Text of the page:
So you have this mix of, like, you know, grand schemes that work and schemes that end up in things that not only work for defense but that you can use, you know, in the palm of your hand or in your apartment, in your car because the driverless car is another example of something that came out of DARPA research. So when you look at the big picture, what conclusion do you draw about DARPA and its way of operating and the amount of money that's been spent on its research?
WEINBERGER: I have two thoughts on that. The first is that what we consider a success and failure really has to be broken down into two things. So the name "The Imagineers Of War" is really based on how I saw DARPA in its early days where it was trying to think about, you know, how is the U.S. going to be fighting wars now and in the future, and how do we come up with, you know, imagineer solutions to those problems?
And so if we talk about drones being a success, let's actually think about that for a second. Drones are certainly a technological success not only, you know, for what it does in the military and the civil field. Has it helped us prosecute our wars more successfully? You know, have 16 years of drones and armed drones in Iraq, Afghanistan, Yemen, other countries helped win these wars? I think that's a much more controversial statement to make to say that was a success. So it goes back to the central question I ask in my book of what is it that you want DARPA to do?
If you want DARPA to solve national-level problems, to sort of solve warfare or make us more safe, then it changes the picture a lot. If you want DARPA to be an agency that produces cute technological novelties like Siri or, you know, driverless cars, to some extent - it's a great thing, but that doesn't really change, you know, the national security for the country - then it can do that. Do you want DARPA to be a science fiction agency that does nifty gadgets or do you want it to solve national-level problems? That is always the tension of DARPA and where it's supposed to go. And in that its legacy is mixed.
What challenges are worthy of a DARPA-type agency? It is arguably the world's most successful research agency. So where do you want to sort of channel those talents? What do you want it to achieve? I certainly hope that it's more than just producing gadgets for the military, that the White House or the Pentagon gives it challenges to solve. I think neuroscience and the challenge of helping people with traumatic brain injury and post-traumatic stress disorder, those are very noble missions and I think DARPA can contribute a lot.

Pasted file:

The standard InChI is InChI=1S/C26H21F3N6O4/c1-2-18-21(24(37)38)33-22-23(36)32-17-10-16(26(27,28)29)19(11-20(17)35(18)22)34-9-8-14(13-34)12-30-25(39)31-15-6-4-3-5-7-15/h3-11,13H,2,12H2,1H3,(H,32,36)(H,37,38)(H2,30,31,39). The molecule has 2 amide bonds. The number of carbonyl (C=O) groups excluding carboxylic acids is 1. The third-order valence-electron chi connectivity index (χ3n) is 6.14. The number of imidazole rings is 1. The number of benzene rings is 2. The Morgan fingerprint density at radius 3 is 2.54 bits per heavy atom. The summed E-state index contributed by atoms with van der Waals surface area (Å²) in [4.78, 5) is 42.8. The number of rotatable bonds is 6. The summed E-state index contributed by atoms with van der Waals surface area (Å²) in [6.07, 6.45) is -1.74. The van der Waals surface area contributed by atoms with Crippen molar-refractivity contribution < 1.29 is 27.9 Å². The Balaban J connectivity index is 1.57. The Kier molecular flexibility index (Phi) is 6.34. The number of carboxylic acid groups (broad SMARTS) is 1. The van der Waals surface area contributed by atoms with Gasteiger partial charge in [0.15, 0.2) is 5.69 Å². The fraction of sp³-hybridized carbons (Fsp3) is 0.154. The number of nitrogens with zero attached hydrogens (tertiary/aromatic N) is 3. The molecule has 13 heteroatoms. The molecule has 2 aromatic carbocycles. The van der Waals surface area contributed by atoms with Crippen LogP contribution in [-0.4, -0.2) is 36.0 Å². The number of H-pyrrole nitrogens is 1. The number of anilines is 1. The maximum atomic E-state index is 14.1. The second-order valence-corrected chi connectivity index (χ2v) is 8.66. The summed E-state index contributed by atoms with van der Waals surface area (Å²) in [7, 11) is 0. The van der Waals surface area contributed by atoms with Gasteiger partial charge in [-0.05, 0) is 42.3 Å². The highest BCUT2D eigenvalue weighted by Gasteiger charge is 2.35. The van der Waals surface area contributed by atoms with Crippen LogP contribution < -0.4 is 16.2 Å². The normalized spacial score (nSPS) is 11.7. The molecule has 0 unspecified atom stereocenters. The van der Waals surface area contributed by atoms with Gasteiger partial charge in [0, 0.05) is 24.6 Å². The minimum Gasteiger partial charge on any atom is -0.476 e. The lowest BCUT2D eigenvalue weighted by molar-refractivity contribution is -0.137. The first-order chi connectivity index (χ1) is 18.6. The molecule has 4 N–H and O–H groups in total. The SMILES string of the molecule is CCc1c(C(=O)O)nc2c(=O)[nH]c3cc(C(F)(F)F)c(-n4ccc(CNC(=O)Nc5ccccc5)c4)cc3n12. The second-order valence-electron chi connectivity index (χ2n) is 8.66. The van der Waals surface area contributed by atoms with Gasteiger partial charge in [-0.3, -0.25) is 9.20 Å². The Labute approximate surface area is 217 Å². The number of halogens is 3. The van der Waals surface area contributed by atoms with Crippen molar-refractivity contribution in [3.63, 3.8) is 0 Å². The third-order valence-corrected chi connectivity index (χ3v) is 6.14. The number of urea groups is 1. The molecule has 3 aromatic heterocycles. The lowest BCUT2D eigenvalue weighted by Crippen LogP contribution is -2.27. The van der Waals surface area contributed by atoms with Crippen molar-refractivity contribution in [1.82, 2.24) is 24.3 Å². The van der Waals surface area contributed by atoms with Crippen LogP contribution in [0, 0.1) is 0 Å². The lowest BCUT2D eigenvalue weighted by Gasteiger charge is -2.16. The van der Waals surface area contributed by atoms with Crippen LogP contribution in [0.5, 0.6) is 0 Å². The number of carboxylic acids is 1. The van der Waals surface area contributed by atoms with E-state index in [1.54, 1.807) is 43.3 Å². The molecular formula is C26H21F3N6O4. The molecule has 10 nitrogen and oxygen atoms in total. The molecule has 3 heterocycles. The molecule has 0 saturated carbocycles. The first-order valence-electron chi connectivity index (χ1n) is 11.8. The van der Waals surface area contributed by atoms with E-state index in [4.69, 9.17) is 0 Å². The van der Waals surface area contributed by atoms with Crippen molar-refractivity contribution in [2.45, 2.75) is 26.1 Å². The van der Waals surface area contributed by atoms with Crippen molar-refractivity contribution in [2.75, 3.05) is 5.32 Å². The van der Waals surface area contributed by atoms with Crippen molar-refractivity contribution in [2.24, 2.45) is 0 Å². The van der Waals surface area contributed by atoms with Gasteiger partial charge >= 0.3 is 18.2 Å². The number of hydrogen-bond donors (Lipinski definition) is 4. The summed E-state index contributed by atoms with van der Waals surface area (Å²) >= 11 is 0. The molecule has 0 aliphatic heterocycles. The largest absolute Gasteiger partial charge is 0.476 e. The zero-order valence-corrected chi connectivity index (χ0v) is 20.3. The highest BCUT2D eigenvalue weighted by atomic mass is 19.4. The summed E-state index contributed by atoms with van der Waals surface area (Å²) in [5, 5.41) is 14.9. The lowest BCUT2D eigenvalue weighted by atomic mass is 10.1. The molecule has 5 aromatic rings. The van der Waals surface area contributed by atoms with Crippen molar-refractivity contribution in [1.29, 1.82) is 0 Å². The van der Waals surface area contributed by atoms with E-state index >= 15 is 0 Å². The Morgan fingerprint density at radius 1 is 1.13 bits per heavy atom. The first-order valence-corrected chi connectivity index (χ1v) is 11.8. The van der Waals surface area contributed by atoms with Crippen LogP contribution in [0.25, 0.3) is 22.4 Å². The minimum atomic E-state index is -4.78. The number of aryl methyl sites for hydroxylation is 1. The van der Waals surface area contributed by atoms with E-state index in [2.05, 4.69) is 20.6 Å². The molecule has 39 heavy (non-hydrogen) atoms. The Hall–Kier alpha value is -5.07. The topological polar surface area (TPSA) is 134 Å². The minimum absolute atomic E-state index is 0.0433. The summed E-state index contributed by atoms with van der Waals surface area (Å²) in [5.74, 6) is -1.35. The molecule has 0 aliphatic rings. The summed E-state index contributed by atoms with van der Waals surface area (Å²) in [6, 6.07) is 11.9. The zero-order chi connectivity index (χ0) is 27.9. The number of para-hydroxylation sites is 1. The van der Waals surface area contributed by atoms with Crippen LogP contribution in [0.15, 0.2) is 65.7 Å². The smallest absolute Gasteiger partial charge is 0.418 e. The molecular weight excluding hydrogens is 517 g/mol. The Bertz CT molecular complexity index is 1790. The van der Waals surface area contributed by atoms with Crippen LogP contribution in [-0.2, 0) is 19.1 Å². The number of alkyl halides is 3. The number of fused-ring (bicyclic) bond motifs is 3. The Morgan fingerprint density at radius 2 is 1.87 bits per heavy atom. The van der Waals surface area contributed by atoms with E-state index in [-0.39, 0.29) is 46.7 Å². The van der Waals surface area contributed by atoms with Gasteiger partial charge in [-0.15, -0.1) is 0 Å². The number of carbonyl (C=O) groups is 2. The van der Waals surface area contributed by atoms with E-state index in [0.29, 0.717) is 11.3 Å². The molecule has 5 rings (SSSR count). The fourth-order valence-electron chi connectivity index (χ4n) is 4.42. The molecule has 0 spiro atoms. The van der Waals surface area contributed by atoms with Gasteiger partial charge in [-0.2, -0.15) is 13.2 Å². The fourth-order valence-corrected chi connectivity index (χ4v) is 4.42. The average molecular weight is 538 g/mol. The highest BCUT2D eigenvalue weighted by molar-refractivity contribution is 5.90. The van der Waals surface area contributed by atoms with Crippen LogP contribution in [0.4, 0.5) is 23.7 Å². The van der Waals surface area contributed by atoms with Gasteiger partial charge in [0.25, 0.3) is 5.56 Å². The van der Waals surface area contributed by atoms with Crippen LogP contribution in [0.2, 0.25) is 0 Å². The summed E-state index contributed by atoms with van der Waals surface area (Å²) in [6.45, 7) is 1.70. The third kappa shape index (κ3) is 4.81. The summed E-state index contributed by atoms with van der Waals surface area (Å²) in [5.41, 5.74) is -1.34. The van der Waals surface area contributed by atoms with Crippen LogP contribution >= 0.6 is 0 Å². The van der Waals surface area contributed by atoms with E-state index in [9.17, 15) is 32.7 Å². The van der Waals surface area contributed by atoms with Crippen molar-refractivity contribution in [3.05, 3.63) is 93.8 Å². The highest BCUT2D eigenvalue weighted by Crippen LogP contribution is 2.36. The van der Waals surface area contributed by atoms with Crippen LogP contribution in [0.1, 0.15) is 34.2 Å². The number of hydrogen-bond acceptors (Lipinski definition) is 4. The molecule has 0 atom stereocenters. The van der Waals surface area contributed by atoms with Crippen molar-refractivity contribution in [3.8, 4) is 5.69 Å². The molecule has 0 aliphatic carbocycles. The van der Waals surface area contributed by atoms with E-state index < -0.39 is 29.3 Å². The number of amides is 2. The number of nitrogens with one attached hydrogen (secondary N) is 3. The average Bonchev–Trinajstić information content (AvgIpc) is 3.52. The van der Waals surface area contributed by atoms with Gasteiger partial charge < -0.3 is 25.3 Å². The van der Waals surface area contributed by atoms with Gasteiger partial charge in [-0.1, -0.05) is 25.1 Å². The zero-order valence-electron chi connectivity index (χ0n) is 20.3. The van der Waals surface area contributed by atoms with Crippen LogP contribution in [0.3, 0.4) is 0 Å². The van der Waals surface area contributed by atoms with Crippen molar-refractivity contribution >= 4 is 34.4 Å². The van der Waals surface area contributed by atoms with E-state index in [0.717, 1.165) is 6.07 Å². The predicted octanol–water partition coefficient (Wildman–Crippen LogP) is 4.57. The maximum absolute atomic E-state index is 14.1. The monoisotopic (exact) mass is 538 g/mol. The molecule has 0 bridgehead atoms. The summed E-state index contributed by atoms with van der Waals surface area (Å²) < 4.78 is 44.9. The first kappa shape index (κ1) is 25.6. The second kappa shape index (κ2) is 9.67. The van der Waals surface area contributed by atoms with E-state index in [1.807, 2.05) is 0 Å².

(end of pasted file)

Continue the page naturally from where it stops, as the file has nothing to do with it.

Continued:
But if you look at the larger problems that we're facing after 9/11 and 16 years of war, I don't think that really anyone is asking, what can DARPA contribute? What can it do to sort of stop the threats that we're facing today? And that's the unfortunate part of DARPA, this tremendously successful research agency which isn't being used the way it was in its early days to address warfare.
GROSS: Sharon Weinberger, thank you so much for talking with us.
WEINBERGER: Thank you for having me.
GROSS: Sharon Weinberger's new book about DARPA is called "The Imagineers Of War." Tomorrow on FRESH AIR, our guest will be New York Times national security correspondent David Sanger, who has been covering North Korea's nuclear and missile tests and the Trump administration response. North Korea claims that it's preparing to test an intercontinental ballistic missile that could reach the U.S. I hope you'll join us.
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GROSS: And now for something I've put off doing because I haven't wanted to face the fact that it has to be done. I have to say goodbye to our producer John Sheehan, who has accepted another position. John has edited zillions of interviews, produced years of our opening billboard - that's the minute-long introduction to the show - and has produced our Weekend Edition. He's an audio wizard. And in the past year, he's written, produced and directed a wonderful podcast that's a comic adventure series for kids called The Radio Adventures Of Eleanor Amplified.
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UNIDENTIFIED CHILD: From WHYY in Philadelphia.